First, let me present the key Situational Leader insight, then I’ll review Hersey’s basic model, and finally, we’ll apply it very briefly to the case at hand.
The key insight of Hersey’s situational leadership is this: Any leader who always sticks with his or her most comfortable “style” of leadership
(whether that leader is a take-charge, highly-directive leader, a facilitative leader, or one who operates more “hands’ off”) is dooming himself or herself to failure about three-quarters of the time
. This is because the needs and readiness of followers to do what is required of them in their own leadership roles is quite diverse. An effective leader, according to Hersey, must diagnose the particular needs and readiness of individual followers and adapt his or her leadership style to fit those needs and the followers’ state of readiness.1
The model can be diagrammed more easily than explained in a paragraph, but I will leave it to you to read Hersey for yourself so you can see his excellent and easy-to-follow diagrams. (His book is short and will repay with huge dividends the time spent studying it!)
Hersey divides the readiness of followers to do what they need to do into four quadrants; then he lays out leader behaviors that correspond to these four quadrants. In quadrant 1, followers lack both motivation and competence to perform the tasks needed by the organization. In quadrant 2, followers are relatively willing, but they feel unable to do what is needed. In quadrant 3, they are able, but unwilling; and in quadrant 4, they are everybody’s dream - “able, willing and confident.” Unfortunately, most church polities seem to assume that when we are baptized God mysteriously moves us all to quadrant 4. This is not the case.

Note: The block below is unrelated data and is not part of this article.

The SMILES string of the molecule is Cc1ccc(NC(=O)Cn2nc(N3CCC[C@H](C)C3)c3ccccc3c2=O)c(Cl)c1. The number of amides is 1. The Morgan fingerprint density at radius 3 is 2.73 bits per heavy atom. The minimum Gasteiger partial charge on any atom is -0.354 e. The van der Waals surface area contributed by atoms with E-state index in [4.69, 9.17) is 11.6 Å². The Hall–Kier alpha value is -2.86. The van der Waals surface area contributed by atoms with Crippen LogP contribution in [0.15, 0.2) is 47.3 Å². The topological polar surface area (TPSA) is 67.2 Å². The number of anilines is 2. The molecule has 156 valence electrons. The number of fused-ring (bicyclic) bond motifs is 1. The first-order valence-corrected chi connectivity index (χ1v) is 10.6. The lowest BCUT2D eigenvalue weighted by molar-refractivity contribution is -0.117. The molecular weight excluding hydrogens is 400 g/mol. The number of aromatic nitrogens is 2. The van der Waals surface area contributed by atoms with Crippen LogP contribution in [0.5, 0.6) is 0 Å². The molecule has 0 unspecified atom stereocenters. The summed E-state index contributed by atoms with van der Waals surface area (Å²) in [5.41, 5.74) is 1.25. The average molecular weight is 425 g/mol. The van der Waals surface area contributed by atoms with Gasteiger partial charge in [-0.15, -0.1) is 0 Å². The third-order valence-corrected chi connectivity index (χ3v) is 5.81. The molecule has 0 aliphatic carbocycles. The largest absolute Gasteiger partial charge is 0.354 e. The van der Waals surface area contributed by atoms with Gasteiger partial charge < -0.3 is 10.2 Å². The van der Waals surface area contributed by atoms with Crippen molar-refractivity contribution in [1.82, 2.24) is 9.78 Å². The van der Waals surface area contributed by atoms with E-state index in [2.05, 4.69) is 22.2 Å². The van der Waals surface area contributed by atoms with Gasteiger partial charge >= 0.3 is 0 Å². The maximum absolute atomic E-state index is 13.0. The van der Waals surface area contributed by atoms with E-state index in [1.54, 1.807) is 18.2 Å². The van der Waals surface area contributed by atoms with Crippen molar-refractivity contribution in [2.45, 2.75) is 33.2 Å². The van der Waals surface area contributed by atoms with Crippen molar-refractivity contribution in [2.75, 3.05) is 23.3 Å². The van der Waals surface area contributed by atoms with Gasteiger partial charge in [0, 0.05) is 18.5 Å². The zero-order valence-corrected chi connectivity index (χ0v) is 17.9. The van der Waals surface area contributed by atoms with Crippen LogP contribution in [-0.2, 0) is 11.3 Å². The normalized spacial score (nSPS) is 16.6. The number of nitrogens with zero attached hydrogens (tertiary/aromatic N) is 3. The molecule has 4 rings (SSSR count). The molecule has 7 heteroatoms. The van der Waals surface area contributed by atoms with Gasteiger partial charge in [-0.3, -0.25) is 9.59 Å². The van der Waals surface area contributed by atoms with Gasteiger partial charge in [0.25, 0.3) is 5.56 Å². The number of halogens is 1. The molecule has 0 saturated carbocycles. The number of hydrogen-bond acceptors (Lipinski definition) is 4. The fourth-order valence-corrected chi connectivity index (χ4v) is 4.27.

A good leader does not simply say “I’m a strong directive leader” and approach every leadership situation the same way. If he or she does this, then s/he will miss the needs and readiness of many people who otherwise might be brought along. Conversely a good leader does not simply say “I’m really just a facilitator of the group. We reflect together on what needs to be done. We collaborate on the goals and objectives of the group. But I leave it entirely in the hands of the other folks to make it happen.” Again, if the leader does this, s/he is going to miss the actual needs and level of readiness of many of the people with whom s/he works.